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Nucl Med Biol. 2001 Jan;28(1):25-31.

Age-related changes of glutathione content, glucose transport and metabolism, and mitochondrial electron transfer function in mouse brain.

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  • 1Positron Medical Center, Tokyo Metropolitan Institute of Gerontology, 1-1 Naka-cho, Itabashi-ku, 173-0022, Tokyo, Japan. sasaki@pet.tmig.or.jp

Abstract

To evaluate the oxidative stress-related parameters and to determine their order of appearance in the brain aging process, radionuclide experiments were carried out on male DBF1 mice at 3, 12, 24 and 30 months of age. The content of nonprotein sulfhydryl compounds, mainly glutathione, was estimated with technetium-99m meso-hexamethyl propyleneamine oxime ([99mTc]meso-HMPAO) tissue sampling. Glucose transport and metabolism was examined with [1-14C]2-deoxy-D-glucose (2-DG) tissue sampling. Mitochondrial electron transport function was estimated with [15O]O2 gas-tissue ARG. [99mTc]Meso-HMPAO uptake in brain expressed as standardized uptake value (SUV), (radioactivity in brain tissue/tissue weight)/(total administered radioactivity/body weight), reached maximum at 12 months of age and decreased at 24 and 30 months of age in every region examined. The pattern of 2-DG, expressed as SUV, showed a tendency to increase rather than decrease with aging. [15O]O2 fixation in brain slices remained constant until 24 months, while it decreased significantly at 30 months of age. The results suggested the possibility of using imaging techniques in vivo for longitudinal evaluation of the aging process and indicated reduction of nonprotein sulfhydryl compounds including GSH at the early stages of aging may also accelerate the dysfunction of mitochondrial electron transport and neurodegeneration.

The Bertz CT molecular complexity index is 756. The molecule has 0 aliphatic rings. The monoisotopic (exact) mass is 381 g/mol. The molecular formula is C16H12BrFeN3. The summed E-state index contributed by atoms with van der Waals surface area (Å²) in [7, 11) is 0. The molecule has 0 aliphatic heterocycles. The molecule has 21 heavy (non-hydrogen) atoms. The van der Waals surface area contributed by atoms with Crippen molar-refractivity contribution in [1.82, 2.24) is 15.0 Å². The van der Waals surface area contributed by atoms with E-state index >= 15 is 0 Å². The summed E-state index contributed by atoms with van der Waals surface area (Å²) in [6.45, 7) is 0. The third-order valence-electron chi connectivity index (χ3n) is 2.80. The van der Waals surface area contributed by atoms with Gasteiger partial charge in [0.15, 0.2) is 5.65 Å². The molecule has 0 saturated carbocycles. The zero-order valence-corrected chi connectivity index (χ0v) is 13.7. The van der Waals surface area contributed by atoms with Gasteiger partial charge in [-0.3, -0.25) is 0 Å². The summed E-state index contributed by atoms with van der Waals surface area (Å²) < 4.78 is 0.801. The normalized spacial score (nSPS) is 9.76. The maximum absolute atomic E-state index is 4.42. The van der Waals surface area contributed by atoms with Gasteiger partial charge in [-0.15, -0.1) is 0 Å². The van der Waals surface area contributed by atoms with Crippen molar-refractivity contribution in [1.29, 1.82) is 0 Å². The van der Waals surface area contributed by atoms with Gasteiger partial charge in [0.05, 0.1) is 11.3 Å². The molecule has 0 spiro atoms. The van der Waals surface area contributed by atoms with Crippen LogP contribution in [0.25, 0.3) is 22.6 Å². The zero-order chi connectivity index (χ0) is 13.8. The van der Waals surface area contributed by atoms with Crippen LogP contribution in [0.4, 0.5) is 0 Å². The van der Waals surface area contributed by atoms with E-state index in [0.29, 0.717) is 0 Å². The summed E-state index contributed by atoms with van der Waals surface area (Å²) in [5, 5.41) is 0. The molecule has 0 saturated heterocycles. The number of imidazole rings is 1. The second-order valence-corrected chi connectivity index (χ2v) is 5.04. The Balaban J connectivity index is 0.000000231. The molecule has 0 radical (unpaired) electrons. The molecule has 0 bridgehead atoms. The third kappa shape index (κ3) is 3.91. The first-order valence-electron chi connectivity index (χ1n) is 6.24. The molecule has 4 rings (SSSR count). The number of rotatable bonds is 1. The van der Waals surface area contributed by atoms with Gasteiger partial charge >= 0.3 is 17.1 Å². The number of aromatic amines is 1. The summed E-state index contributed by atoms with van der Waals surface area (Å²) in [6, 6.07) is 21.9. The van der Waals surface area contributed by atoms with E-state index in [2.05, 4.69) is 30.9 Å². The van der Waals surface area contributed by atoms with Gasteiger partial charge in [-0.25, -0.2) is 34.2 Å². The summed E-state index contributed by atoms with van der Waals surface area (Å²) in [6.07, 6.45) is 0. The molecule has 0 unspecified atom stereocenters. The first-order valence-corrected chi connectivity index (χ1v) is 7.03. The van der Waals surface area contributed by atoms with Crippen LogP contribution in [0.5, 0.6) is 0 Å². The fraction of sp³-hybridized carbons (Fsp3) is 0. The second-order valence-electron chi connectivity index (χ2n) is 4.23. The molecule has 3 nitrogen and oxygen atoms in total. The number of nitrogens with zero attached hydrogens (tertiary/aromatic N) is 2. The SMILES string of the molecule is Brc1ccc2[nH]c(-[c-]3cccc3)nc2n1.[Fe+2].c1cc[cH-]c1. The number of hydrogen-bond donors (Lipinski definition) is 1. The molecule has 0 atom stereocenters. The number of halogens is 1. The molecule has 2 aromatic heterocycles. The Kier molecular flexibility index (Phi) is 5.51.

PMID:
11182561
[PubMed - indexed for MEDLINE]
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